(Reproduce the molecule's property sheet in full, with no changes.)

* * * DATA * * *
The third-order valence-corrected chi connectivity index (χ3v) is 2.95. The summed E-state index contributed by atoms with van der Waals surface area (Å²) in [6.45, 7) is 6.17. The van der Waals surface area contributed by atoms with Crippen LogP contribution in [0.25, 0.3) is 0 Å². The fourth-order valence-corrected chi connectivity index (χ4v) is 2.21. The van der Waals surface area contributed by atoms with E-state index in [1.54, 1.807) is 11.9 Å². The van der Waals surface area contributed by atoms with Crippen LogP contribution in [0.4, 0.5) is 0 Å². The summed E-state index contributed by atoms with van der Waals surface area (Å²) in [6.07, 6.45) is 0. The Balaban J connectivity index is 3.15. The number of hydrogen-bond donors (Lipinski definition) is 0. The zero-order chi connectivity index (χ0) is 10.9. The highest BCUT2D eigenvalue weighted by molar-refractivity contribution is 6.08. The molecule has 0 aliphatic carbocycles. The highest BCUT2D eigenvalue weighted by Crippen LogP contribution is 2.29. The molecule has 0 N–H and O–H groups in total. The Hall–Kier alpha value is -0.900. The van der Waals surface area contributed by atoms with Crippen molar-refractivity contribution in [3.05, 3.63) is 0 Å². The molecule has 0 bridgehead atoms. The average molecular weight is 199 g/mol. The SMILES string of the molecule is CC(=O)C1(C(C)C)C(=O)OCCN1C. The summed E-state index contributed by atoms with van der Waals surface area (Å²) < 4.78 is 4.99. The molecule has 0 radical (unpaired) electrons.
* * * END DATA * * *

The third-order valence-corrected chi connectivity index (χ3v) is 2.95. The summed E-state index contributed by atoms with van der Waals surface area (Å²) in [6.45, 7) is 6.17. The van der Waals surface area contributed by atoms with Crippen LogP contribution in [0.25, 0.3) is 0 Å². The fourth-order valence-corrected chi connectivity index (χ4v) is 2.21. The van der Waals surface area contributed by atoms with E-state index in [1.54, 1.807) is 11.9 Å². The van der Waals surface area contributed by atoms with Crippen LogP contribution in [0.4, 0.5) is 0 Å². The summed E-state index contributed by atoms with van der Waals surface area (Å²) in [6.07, 6.45) is 0. The Balaban J connectivity index is 3.15. The number of hydrogen-bond donors (Lipinski definition) is 0. The zero-order chi connectivity index (χ0) is 10.9. The highest BCUT2D eigenvalue weighted by molar-refractivity contribution is 6.08. The molecule has 0 aliphatic carbocycles. The highest BCUT2D eigenvalue weighted by Crippen LogP contribution is 2.29. The molecule has 0 N–H and O–H groups in total. The Hall–Kier alpha value is -0.900. The van der Waals surface area contributed by atoms with Crippen molar-refractivity contribution in [3.05, 3.63) is 0 Å². The molecule has 0 bridgehead atoms. The average molecular weight is 199 g/mol. The SMILES string of the molecule is CC(=O)C1(C(C)C)C(=O)OCCN1C. The summed E-state index contributed by atoms with van der Waals surface area (Å²) < 4.78 is 4.99. The molecule has 0 radical (unpaired) electrons.